St. Mary's Law Journal


Alex B. Long


While few in the legal profession would refer to clients as “property”, it is difficult to think some lawyers do not believe they possess something similar to property rights in their retainer agreements with clients. Not surprisingly, a tortious interference claim is a viable option for an attorney who feels that another attorney has wrongfully “stolen” a client or otherwise interfered with the attorney’s “property.” Courts have traditionally been reluctant to hold attorneys liable for litigation conduct that results in harm to adversaries or their attorneys. Plaintiff-attorneys generally have a better chance of succeeding when they complain that another attorney—while engaging in the business of law—has interfered with an attorney-client relationship. Still, it remains difficult to predict in any case whether a defendant’s intentional interference will ultimately be determined to be improper or tortious. Tortious interference claims may undoubtedly serve a valid function in ensuring ethical representation and protecting the right of attorneys to collect under a fee agreement. But the considerable confusion surrounding the interference torts makes resolution of claims involving interference with the business of law particularly difficult. The nature of the torts presents unique problems when they are thrust into an arena with such specialized rules and concerns. The greatest risk, however, is that the torts may be used to protect a lawyer’s property interest in a client that the ethical rules governing lawyers at times goes to great lengths to emphasize a lawyer does not have. Given the importance of the goal of informed client choice and decision-making, courts and lawyers should be hesitant to impose liability for actions on the part of other attorneys that are consistent with these goals.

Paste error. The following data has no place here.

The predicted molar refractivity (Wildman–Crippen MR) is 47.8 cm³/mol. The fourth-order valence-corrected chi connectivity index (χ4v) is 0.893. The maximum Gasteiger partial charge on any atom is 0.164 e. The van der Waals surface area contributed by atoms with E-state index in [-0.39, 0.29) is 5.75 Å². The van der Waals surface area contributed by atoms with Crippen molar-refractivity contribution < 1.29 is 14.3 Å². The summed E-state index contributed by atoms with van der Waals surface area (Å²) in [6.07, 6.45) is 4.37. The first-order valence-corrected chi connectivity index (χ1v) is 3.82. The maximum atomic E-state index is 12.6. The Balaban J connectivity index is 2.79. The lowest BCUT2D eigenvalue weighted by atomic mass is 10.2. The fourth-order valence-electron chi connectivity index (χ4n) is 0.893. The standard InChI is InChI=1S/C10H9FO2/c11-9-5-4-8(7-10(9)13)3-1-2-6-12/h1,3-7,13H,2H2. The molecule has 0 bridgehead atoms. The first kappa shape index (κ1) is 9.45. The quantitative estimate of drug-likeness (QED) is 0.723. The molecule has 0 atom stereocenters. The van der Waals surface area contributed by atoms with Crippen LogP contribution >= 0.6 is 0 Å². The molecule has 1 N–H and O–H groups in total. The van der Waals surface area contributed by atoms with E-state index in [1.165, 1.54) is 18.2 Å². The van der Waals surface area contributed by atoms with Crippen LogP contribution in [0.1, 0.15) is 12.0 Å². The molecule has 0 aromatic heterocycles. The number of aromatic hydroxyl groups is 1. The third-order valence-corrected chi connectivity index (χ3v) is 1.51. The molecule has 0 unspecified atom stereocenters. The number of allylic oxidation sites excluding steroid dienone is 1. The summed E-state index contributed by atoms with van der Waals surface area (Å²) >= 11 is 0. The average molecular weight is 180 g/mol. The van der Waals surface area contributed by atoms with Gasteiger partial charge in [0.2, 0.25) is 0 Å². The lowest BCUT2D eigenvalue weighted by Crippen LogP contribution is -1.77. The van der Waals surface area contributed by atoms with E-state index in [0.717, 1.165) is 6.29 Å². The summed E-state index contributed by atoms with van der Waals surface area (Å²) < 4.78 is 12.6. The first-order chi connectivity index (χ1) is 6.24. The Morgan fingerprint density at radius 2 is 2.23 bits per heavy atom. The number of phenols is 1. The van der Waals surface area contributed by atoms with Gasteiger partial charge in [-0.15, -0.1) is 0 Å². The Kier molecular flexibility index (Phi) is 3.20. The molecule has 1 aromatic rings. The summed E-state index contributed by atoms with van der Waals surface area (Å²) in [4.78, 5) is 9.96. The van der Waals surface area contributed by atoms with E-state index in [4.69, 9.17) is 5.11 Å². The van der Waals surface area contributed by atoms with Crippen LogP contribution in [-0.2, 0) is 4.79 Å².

St. Mary's University School of Law